Surface lures are at their best in low light, though they can be quite effective during daylight, especially around weed beds.

Springtime surface strikes

Many anglers prefer black or dark coloured surface lures. I like light and bright colours for their better visibility for the angler in low light.

IN the spring, a young man’s fancy turns lightly to thoughts of surface fishing… I may not have quoted Lord Alfred Tennyson’s poem word for word exactly. In the realm of sportfishing anglers, almost inevitably they will find a few scenarios to which they are drawn repeatedly. Surface strikes

For several it’s a preferred species, for others it may be a location and for many it’s a technique that finds favour through their fishing career. Many anglers experience nothing more exhilarating than the sight of a fish taking a lure presented on the surface.

Whether it’s a blue marlin crashing a skirt on the continental shelf, a tuna, queenfish or giant trevally belting a popper inshore, a sooty grunter or jungle perch crashing a tiny fizzer, even trout sipping down a fly – the adrenaline rush is assured. One of our first endemic species to be commonly targeted with surface lures was the ever-popular Australian bass.Surface strikes

Bass feeding habits in the natural environment lends perfectly suits an angler wishing to enjoy surface action. Our large, deep lakes aren’t ideal locations for topwater – as it’s become known – but streams and shallow, weedy lakes are perfect.

When I first started casting lures for ‘perch’ during the late sixties, surface lures were by necessity imported and usually from the US. Arbogast Jitterbugs were a very common sight on Aussie bass streams, as was my personal favourite the Heddon Crazy Crawler – mainly because its folding wings allowed for easy storage in tackle boxes.

Paddler style lures like those, with their natural swimming action and melodic plip-plop sounds, seemed perfectly at home on a quiet bass stream. Fortunately, there are numerous home-grown surface lures on the market now and none more effective than the new Predatek Krickett.Surface strikes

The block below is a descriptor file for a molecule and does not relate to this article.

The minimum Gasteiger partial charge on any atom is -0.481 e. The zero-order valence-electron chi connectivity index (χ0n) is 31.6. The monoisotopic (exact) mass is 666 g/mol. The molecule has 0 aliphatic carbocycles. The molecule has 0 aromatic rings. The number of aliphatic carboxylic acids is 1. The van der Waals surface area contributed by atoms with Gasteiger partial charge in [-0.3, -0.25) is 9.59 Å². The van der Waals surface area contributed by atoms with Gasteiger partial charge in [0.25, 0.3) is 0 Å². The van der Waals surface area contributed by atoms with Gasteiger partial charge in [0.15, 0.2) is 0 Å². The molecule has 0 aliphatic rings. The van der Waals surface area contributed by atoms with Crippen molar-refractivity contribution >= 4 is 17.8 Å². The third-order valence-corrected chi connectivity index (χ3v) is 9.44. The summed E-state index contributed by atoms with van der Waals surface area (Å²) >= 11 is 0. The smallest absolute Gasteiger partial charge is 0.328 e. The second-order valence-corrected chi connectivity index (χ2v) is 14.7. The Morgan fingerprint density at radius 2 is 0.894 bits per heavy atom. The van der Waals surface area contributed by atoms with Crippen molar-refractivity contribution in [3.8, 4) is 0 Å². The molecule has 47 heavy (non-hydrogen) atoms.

Following on from the success of their 60mm Bass Bug, the little 45mm Krickett is scoring plenty of runs on east coast bass streams. Like its larger sibling, the Krickett flies true on the cast, starts paddling the instant the retrieve commences and generates the same fish-attracting acoustics.

Anglers who prefer to shop on-line or enjoy a bargain can purchase the Krickett direct from the manufacturers at at factory prices. Periods of low light are most productive for surface fishing, with dawn and dusk being prime times.Surface strikes

During these hours and through the night, bass will often leave their secure positions and actively prowl open water. Mid-stream shallows can be hotspots at night, where they’d be devoid of fish during daylight hours.

Of course, that knowledge doesn’t mean we should ignore traditional bass hideouts such as snags, overhanging banks and edges of weed beds. It does give anglers the luxury of being able to place casts a little further away from snags, which may claim a lure when distance is misjudged in the darkness.Surface strikes

When fishing surface lures in freshwater, paddlers in particular, think ‘slow’. The retrieve should be made at the most sedate pace possible in order for the lure to achieve its desired action. This sees your offering remain in the strike zone longer and gives a cruising fish time to hone in on the disturbance.

Though the explosive strikes make controlling reflexes difficult, try not to strike because this will skip the lure away from any short strikers. Instead, keep the rod tip low and maintain a steady retrieve until the fish is hooked. Try a surface paddler on your favourite bass stream this spring, you are sure to find it exhilarating.

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